A while back I wrote to you about what to say in difficult situations. This can be especially dicey in the workplace. If you think it doesn´t matter what people-colleagues-say to one another during hard times, think again. Knowing that your peers will understand when life´s tough can go a long way. Knowing that your boss will understand is priceless and that can mean the difference between quality output and less than par performance. The more understanding we can be toward our colleagues, up and down the ladder, the greater chance our companies have of enjoying continued success. That means sometimes covering for your boss, your colleague, or someone who reports to you. It might mean putting in more time than you´re accustomed to. If that becomes too taxing, because what should have been a temporary situation turns into something more long term, then certainly steps need to be taken to correct the situation. But generally speaking, giving one another some breaks here and there should be a part of the corporate landscape.
In her very excellent book, How to Say It When You Don´t Know What to Say: The Right Words for Difficult Times, Robbie Miller Kaplan gives us the words (and intentions) we need to help colleagues and others in our lives get through the darker days in life. Here´s part one of a discussion with the author.
LGL: In your very comprehensive book about finding the right words for difficult times, you seem to have covered every possible situation. Do you think these situations really seep into the workplace or do people for the most part keep them separated, within the confines of their personal lives?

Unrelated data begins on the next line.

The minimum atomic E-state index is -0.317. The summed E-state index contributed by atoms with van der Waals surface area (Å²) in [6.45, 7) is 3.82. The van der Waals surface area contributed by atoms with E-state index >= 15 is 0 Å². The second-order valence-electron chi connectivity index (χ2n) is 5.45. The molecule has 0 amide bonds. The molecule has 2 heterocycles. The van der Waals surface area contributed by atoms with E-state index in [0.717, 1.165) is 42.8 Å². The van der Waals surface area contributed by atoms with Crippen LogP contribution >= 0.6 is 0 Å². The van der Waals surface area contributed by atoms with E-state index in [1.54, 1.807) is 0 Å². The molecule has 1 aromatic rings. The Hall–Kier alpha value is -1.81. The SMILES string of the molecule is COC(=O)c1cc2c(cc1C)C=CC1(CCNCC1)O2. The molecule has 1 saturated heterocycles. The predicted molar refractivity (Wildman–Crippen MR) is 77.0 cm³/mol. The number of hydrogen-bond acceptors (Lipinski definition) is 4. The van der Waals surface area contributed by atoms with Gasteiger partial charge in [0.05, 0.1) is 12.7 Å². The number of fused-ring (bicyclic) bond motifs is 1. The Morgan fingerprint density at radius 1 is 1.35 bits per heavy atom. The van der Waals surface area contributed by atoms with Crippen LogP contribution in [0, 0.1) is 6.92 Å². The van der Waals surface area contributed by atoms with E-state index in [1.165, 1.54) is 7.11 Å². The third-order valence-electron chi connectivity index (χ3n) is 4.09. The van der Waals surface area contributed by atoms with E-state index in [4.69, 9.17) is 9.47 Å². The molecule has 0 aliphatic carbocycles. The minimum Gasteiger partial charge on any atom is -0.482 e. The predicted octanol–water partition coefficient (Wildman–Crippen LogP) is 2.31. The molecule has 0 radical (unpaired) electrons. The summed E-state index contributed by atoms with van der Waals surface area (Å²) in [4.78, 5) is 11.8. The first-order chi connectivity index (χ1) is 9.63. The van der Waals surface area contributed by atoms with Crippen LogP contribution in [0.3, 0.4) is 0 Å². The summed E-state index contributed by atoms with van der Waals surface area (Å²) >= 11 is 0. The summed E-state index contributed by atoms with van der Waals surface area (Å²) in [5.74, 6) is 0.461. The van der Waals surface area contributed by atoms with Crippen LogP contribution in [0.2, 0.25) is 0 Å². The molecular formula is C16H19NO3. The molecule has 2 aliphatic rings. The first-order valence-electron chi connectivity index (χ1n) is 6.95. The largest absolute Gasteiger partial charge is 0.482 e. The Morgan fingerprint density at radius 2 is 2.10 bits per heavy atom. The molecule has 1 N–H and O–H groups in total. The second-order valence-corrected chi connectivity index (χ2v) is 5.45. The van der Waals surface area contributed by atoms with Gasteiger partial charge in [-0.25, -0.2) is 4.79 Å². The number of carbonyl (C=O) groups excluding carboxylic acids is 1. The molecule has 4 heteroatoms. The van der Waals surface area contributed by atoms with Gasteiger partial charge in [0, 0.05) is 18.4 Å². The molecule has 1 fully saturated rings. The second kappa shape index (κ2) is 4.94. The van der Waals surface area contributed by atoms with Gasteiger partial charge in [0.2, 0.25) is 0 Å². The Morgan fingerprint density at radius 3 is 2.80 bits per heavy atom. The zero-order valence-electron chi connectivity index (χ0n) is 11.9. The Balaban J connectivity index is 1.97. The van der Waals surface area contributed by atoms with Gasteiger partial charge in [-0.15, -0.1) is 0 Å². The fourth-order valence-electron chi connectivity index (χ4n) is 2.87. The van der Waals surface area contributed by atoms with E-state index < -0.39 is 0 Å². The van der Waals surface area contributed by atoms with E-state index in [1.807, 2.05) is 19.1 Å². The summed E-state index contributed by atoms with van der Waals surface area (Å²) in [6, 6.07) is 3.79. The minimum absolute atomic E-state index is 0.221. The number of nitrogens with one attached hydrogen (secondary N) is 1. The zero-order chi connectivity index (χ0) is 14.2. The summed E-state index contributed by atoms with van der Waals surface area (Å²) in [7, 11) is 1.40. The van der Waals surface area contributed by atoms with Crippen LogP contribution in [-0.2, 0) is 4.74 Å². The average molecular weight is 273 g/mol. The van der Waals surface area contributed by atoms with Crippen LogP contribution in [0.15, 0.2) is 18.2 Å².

RMK: We really can´t avoid it; each day we hear about the difficult experiences that coworkers, colleagues, senior staff members, customers, and others we interact with face. It is true that some people keep their problems to themselves, but sometimes it is impossible to do this. We hear about losses and at other times, we must provide coverage as individuals take time off for medical appointments, personal business, and other arrangements.
LGL: Sometimes people underestimate the skills needed to listen effectively. How can people really become good listeners? Does it take practice or is it just something that comes naturally?
RMK: Listening is a skill and just like any skill, it takes practice to become proficient. But it is a valuable skill to acquire and one that is truly a gift we can give to those facing tough times. Many individuals need to vent; to share their stories and in the telling, either find solutions themselves or an outlet for their stress. And often, individuals must tell their story over and over again to make sense of it. But, most of us would rather talk then listen. When listening, it is important to understand that this is not about you, the listener, but about the speaker. When you share your personal problems or re-tell a story about a similar difficulty that you´ve heard or read about, you diminish what the speaker is sharing. No one feels better knowing that someone else has it worse. A good listener focuses on the speaker, maintains eye contact, nods and gestures when appropriate.
Next time: another conversation with Robbie Miller Kaplan